WASHINGTON ― Senate Majority Leader Mitch McConnell (R-Ky.) will continue to honor the blue slip rule ― an arcane but hugely consequential Senate tradition that lets lawmakers block a president's judicial nominees from their home states ― even though a news article suggested he would get rid of it, his spokesman said.
The Weekly Standard reported Wednesday that McConnell said in an interview that Democrats would no longer be allowed to use the rule to deny some of President Donald Trump's judicial nominees a committee hearing or a vote.
The Senate Judiciary Committee currently requires both home-state senators of a judicial nominee to turn in a blue slip ― literally, a blue piece of paper ― to signal support for moving forward with the nominee. Without blue slips from both senators, the nominee won't get a hearing and the nomination is effectively dead. Blue slips amount to giving a single senator veto power over a president's court pick.
In his interview, McConnell said that, from now on, Republicans will treat a blue slip "as simply notification of how you're going to vote, not as an opportunity to blackball."
The article's author, Fred Barnes, wrote that that means the blue slip rule now "won't be honored at all."
But McConnell spokesman Don Stewart said McConnell was talking about his own view on blue slips, and was not saying that Republicans won't uphold the rule anymore.
"No, he's been talking about HIS position on the matter for some time now," Stewart told HuffPost in an email. "If you mean he's not announcing a committee position, then yes, he's not announcing a committee position."
He mentioned a September article where McConnell said his personal view is that senators shouldn't be able to use blue slips to block appeals court nominees, but should be able to for the lower district court nominees.
Both parties have used blue slips to block a president's court picks. Sens. Al Franken (D-Minn.) and Ron Wyden (D-Ore.) have said they won't turn in blue slips for some of Trump's judicial nominees from their states. Republicans routinely used blue slips to block President Barack Obama's judicial nominees, even when it meant blocking people they had originally recommended to Obama (looking at you, Marco Rubio of Florida and Richard Burr of North Carolina).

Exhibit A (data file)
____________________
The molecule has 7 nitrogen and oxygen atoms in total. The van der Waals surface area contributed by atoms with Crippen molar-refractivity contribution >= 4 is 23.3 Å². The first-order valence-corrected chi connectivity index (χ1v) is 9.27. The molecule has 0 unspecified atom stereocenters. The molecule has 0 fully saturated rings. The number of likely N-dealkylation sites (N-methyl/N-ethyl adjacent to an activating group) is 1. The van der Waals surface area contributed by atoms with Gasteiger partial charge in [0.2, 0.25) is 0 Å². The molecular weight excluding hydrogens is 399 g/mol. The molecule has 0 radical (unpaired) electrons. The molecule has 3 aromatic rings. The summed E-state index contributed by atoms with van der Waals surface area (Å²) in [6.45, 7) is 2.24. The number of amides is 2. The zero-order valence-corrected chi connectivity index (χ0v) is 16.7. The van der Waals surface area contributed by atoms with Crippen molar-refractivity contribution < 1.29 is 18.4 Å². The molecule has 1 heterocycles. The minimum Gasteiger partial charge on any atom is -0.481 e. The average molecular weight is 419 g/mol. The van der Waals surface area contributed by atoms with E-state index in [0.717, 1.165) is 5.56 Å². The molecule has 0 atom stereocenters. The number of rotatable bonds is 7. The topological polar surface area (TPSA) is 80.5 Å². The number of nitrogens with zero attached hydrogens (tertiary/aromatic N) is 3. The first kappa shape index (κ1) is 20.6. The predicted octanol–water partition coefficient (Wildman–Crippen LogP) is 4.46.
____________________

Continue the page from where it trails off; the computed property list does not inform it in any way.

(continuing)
It's ultimately up to Sen. Chuck Grassley (R-Iowa), the Judiciary Committee's chairman, to decide whether to honor blue slips as he schedules hearings for Trump's court picks. So far, he has, and Sen. Patrick Leahy (D-Vt.), the panel's former chairman, told HuffPost in June that Grassley gave him his word he would keep the rule.
"This should be, and has historically been, the decision of the chair, and Chuck Grassley has been trying to be as fair as possible," said Carl Tobias, a law professor at the University of Richmond who specializes in judicial nominations.
A Grassley spokeswoman did not respond to a request for comment on whether the senator had any plans to nix the blue slip rule.
McConnell is under tremendous pressure from conservative groups to do more to confirm Trump's judges. The right-leaning Judicial Crisis Network was planning to launch a $250,000 ad buy in Washington this week calling on the GOP leader to either change the Senate rules to force through judges or keep the chamber in session to wear down Democrats into confirming a spate of them. McConnell's aides contacted the group to defuse the situation, per Politico.
Another group, the Conservative Action Project, released a memo this week signed by more than 100 conservative activists demanding that McConnell "IMMEDIATELY schedule committee and floor action every Thursday and Friday for the foreseeable future" to confirm judges and other presidential nominees.
Trump has been nominating judges at lightning speed since taking office, outpacing both Obama and former President George W. Bush in the number of nominated by this point in their White House tenure. The White House has been working closely with the right-leaning Federalist Society to pick his appeals court nominees, many of whom have been young, conservative, and opposed to LGBTQ rights and abortion rights.
The Senate hasn't confirmed many of Trump's picks, though ― a total of six district and appeals court judges so far ― hence the pressure on McConnell to do more. That's due in part to the Senate's packed legislative schedule, as well as general chaos emanating from the White House and Democrats delaying or blocking action on nominees they oppose.
McConnell told The Weekly Standard that's going to change.
When nominees "come out of committee, I guarantee they will be dealt with," he said. "Regardless of what tactics are used by Democrats, the judges are going to be confirmed."
It should be relatively easy for Republicans to confirm judges. It only takes 51 votes to confirm a district or appeals court judge, and there are 52 GOP senators. It also only takes 51 votes to clear a filibuster for those nominees. That used to require 60 votes, but when Democrats controlled the chamber in 2013, they lowered the threshold after Republicans routinely used the filibuster to block Obama's nominees.